Covering Kids & Families — Insuring progress: Coverage insecurity threatens health gains

Editorial, The Journal Gazette, September 13, 2019

The number of those without health insurance is climbing again, after dropping for almost a decade. Census figures released this week show about 27.5 million people, or 8.5% of the U.S. population, were without coverage in 2018, up half a percentage point from a smaller increase a year earlier. It was a jump of 1.9 million people. In Indiana, the number of uninsured rose slightly, from 8.2% in 2017 to 8.3% last year, an increase of about 9,000.  

During the years following implementation of the Affordable Care Act in 2013, the number of uninsured nationally plummeted, and the number dropped dramatically after HIP 2.0 Medicaid expansion began in Indiana in 2015.  

Progress in making health care available to struggling families has ground to a halt for a couple of reasons. Several moves by Congress and the Trump administration have discouraged Obamacare enrollment. Lower unemployment rates have moved the needle, as well. But that could be a mixed blessing, as Mark Fairchild, director of policy with Covering Kids and Families of Indiana, told WBOI-FM recently.

“It could be they’re hitting that so-called ‘cliff effect,’ where now they are doing better but it’s just enough that they lose their eligibility for some benefits” including health care, Fairchild told the radio station. If so, some Hoosiers may have faced a cruel choice – between keeping subsidized health care and taking slightly better-paying jobs that don’t offer coverage. More information about the state’s situation is due near the end of this month, when the Census Bureau’s annual American Community Survey is released.  

Another change is under way, though. Indiana is one of nine states that has been allowed to impose work requirements on some Medicaid recipients. Helping able people enter the workforce should always be a goal of government benefit programs. But the devil may be in the details for benefit recipients who have limited education and no or limited digital access. If work-requirement plans are too complex and time-consuming, deserving applicants and their families could give up or be inadvertently disqualified.

Though 1.4 million Hoosiers are covered by some form of Medicaid, only about 70,000 recipients in the HIP 2.0 program fall under the new work requirements, the Washington Post reported recently.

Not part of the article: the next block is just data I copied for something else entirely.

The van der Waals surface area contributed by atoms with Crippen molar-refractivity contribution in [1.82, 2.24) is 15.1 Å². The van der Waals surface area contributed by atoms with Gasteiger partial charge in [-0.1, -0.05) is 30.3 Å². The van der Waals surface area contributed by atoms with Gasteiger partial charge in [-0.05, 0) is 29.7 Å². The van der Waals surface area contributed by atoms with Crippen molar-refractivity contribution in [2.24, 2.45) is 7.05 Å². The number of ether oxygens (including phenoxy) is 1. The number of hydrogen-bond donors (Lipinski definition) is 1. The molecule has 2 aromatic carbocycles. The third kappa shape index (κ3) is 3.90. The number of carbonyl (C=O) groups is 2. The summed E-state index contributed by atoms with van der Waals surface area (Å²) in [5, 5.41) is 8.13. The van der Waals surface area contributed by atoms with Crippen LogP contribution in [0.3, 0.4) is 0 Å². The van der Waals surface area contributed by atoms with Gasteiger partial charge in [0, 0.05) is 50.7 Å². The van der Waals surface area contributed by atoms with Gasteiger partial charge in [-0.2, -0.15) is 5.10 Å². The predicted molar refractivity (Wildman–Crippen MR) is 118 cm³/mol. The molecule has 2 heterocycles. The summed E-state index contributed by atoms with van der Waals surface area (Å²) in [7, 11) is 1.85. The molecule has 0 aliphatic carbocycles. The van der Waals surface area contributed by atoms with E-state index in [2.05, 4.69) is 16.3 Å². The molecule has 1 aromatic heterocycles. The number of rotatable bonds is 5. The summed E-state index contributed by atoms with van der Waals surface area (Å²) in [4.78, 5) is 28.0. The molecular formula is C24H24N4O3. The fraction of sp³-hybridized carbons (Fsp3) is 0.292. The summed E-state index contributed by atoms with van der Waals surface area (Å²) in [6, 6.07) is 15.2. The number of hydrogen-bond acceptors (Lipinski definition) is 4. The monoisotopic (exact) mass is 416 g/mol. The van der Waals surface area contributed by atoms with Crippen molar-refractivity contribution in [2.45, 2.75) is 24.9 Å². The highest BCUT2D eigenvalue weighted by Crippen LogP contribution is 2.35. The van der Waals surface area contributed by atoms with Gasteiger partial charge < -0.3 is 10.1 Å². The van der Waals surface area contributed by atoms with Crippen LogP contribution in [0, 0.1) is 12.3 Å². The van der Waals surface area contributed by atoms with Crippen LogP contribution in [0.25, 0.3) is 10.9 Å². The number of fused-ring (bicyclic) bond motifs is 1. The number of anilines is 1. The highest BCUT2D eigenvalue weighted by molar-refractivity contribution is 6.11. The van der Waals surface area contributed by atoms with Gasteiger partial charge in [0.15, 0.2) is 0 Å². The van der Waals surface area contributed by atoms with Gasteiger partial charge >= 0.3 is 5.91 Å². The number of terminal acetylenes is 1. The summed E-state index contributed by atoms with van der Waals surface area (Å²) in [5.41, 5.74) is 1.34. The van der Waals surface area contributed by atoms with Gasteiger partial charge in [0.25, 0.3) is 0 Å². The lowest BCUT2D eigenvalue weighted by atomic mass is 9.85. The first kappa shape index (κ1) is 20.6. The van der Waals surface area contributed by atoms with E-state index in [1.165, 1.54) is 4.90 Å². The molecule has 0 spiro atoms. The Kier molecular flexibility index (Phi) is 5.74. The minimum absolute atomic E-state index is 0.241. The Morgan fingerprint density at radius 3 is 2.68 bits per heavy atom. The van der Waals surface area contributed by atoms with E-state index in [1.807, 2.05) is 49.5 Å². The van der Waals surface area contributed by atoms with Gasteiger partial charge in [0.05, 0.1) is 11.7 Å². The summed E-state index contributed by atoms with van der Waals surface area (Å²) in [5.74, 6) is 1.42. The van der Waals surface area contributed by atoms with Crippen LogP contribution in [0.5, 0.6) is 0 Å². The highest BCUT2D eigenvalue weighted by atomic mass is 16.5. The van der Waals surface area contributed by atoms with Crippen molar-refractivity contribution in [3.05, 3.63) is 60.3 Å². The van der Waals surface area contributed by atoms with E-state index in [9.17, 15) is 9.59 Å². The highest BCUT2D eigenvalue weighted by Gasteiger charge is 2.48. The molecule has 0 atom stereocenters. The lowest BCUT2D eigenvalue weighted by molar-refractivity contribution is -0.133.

But the Post found Indiana may have learned some lessons from the heavy-handed ways other states structured their Medicaid work requirement programs.  

Thus far, the Post reported, there has been “no massive drop-off in coverage as there has been in Arkansas, where ultimately more than 18,000 enrollees – about one-fourth of those subject to work requirements there – were booted before a federal judge ruled against the state.” 

Indiana has listed more than a dozenexemptions to the requirement, including for pregnant women, caregivers, college students and volunteers. The program has been rolled out gradually, and there is no “lockout” period that would prevent those who lose Medicaid eligibility from reapplying once their job requirements are met, the Post reported.

Indiana Family and Social Services Administration Secretary Dr. Jennifer Walthall told the Post the state’s goal is to see that no one loses health care coverage as a result of the new program. “We have to build a program that actually delivers those services, not makes it harder to get them,” Walthall said.

Considering that some Hoosiers still desperately need coverage and others may already have lost it, that may be a tough act to pull off. But with officeholders elsewhere still working to undermine the ACA and Medicaid expansion, Walthall deserves credit for trying to keep the focus where it belongs – on delivering health care.

The progress Indiana made under HIP 2.0 has not yet overcome the state’s outsize problems with substance abuse, diabetes, cancer, child abuse, mental illness and suicide. But the battles against those scourges would be far more difficult if the number of uninsured starts going in the other direction.

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“We haven’t been having dozens of calls each day where consumers have said they’re confused, or they don’t know what to do, or should they participate?” Fairchild says. “In a lot of ways, we’re hoping that’s a good thing, but in some ways that can be concerning too.”